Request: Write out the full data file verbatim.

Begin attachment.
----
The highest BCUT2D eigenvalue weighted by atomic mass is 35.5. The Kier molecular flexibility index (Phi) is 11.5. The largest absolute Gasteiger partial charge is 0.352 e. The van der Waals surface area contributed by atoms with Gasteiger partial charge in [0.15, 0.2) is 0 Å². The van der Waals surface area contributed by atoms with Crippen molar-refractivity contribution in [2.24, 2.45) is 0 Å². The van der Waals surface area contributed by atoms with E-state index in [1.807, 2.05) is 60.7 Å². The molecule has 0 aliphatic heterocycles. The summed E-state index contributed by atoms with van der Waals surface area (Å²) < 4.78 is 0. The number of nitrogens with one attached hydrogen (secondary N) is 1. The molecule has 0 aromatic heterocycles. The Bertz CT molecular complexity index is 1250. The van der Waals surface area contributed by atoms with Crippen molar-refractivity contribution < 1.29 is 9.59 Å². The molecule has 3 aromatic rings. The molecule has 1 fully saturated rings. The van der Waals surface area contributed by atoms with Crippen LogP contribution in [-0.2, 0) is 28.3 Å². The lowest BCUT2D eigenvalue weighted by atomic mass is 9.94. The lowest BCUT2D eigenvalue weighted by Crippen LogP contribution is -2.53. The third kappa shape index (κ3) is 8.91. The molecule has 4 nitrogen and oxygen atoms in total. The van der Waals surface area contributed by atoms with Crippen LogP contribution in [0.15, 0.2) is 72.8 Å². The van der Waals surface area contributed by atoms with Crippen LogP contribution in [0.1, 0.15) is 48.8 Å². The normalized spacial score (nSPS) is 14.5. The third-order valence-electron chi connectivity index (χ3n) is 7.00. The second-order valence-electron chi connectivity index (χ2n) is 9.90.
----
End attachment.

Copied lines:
The highest BCUT2D eigenvalue weighted by atomic mass is 35.5. The Kier molecular flexibility index (Phi) is 11.5. The largest absolute Gasteiger partial charge is 0.352 e. The van der Waals surface area contributed by atoms with Gasteiger partial charge in [0.15, 0.2) is 0 Å². The van der Waals surface area contributed by atoms with Crippen molar-refractivity contribution in [2.24, 2.45) is 0 Å². The van der Waals surface area contributed by atoms with E-state index in [1.807, 2.05) is 60.7 Å². The molecule has 0 aliphatic heterocycles. The summed E-state index contributed by atoms with van der Waals surface area (Å²) < 4.78 is 0. The number of nitrogens with one attached hydrogen (secondary N) is 1. The molecule has 0 aromatic heterocycles. The Bertz CT molecular complexity index is 1250. The van der Waals surface area contributed by atoms with Crippen molar-refractivity contribution < 1.29 is 9.59 Å². The molecule has 3 aromatic rings. The molecule has 1 fully saturated rings. The van der Waals surface area contributed by atoms with Crippen LogP contribution in [-0.2, 0) is 28.3 Å². The lowest BCUT2D eigenvalue weighted by atomic mass is 9.94. The lowest BCUT2D eigenvalue weighted by Crippen LogP contribution is -2.53. The third kappa shape index (κ3) is 8.91. The molecule has 4 nitrogen and oxygen atoms in total. The van der Waals surface area contributed by atoms with Crippen LogP contribution in [0.15, 0.2) is 72.8 Å². The van der Waals surface area contributed by atoms with Crippen LogP contribution in [0.1, 0.15) is 48.8 Å². The normalized spacial score (nSPS) is 14.5. The third-order valence-electron chi connectivity index (χ3n) is 7.00. The second-order valence-electron chi connectivity index (χ2n) is 9.90.